Las Vegas approves rules to crack down on short-term rentals

By REGINA GARCIA CANO Markets Associated Press

Las Vegas property owners interested in renting out their properties for brief periods will have to comply with new rules passed Wednesday meant to crack down on a booming short-term rental industry that has raised concerns among some residents and local officials.

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The new requirements were approved as complaints over raucous parties at short-term rentals have mounted over the years and following more than three hours of debate among city officials and comments from dozens of residents.

Owners now will need a special use permit, proof of liability insurance for $500,000 and letter-size placards outside the properties with contact information and maximum allowed occupancy.

City officials were split on the ordinance. While some council members strongly favor the regulations, others, including the mayor, questioned whether they will truly put an end to the use of rentals as "party houses" since enforcement of the existing regulations has not been efficient.

"Everything I'm hearing is exactly the same. It's party houses and party houses and party houses, and none of us wants them in our neighborhood," Mayor Carolyn Goodman said. "... But this isn't going to do anything, in my opinion, to stop the party houses."

Figures released in February by the San Francisco-based home-sharing service Airbnb show people in Las Vegas who listed their homes through the company hosted more than a quarter of a million people last year and earned $35.5 million.

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Las Vegas drew a record number of visitors for a third straight year in 2016, attracting almost 43 million tourists. Unincorporated Clark County — which includes properties near the Las Vegas Strip — does not allow short-term rentals in residential areas.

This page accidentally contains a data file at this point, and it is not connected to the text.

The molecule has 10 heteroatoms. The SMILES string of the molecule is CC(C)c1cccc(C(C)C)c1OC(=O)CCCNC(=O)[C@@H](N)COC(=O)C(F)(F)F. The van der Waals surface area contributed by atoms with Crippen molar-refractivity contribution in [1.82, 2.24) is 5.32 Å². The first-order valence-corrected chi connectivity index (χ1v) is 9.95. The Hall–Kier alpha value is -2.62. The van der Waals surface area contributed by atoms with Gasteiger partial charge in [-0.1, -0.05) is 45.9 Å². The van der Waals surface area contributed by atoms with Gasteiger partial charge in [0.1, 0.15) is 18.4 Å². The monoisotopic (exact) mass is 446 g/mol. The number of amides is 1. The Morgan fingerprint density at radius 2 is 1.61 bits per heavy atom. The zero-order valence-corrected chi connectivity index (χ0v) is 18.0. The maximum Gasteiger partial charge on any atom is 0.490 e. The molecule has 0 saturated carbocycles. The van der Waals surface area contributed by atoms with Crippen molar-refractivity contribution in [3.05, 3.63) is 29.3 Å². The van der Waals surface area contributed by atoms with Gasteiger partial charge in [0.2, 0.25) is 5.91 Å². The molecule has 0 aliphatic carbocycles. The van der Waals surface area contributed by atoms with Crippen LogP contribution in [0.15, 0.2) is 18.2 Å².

Pat Flick, a resident of downtown Las Vegas, detailed the issues she has faced since 2011 with a short-term rental property adjacent to her property.

"They had barbeques, bands, weddings, all kinds of receptions, limousines pulling in the driveway," Flick said. "We've found trash in our backyard. It's ongoing. We've had people walk in our driveway ... and say 'We're here for the party.'"

Short-term rentals were already required to pass a safety and minimum property standard inspection, obtain a business license and pay an annual $500 permit fee. Short-term rentals may not be within 660 feet of each other as measured from their property lines.

The new special-use permit carries a fee of $1,030. It also requires units with more than 5 bedrooms to have one additional parking spot for every two additional bedrooms.

Airbnb spokeswoman Jasmine Mora in a statement said the council's decision "is a step in the wrong direction that threatens an important economic lifeline for thousands of Las Vegas families."

The company has run into regulatory battles in some cities, including New York and San Francisco. In some cities, local officials have complained that the boom in short-term rentals, led by Airbnb — which boasts millions of rental listings around the world — is reducing long-term housing for residents.

In May, Seattle officials and Airbnb reached a deal in a lawsuit stemming from the city's efforts to prevent the website from including housing units that violate city restrictions on who can list properties and for how long. Under the settlement, residents have to provide their registration number to list a rental on the website.

Nickee Dudley, who lists her licensed four-bedroom home that features a basketball court and pool, said she was disappointed with the approval of regulations. She questioned whether it would be worth listing her home and obtaining the special use permit.

"If you have a grumpy old neighbor, can they say we don't like it because they have a basketball court that's too noisy?" she said. "So, maybe I don't get a new license."

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Follow Regina Garcia Cano on Twitter at https://twitter.com/reginagarciakNO / More of her work can be found at https://www.apnews.com/search/ReginaGarciaCano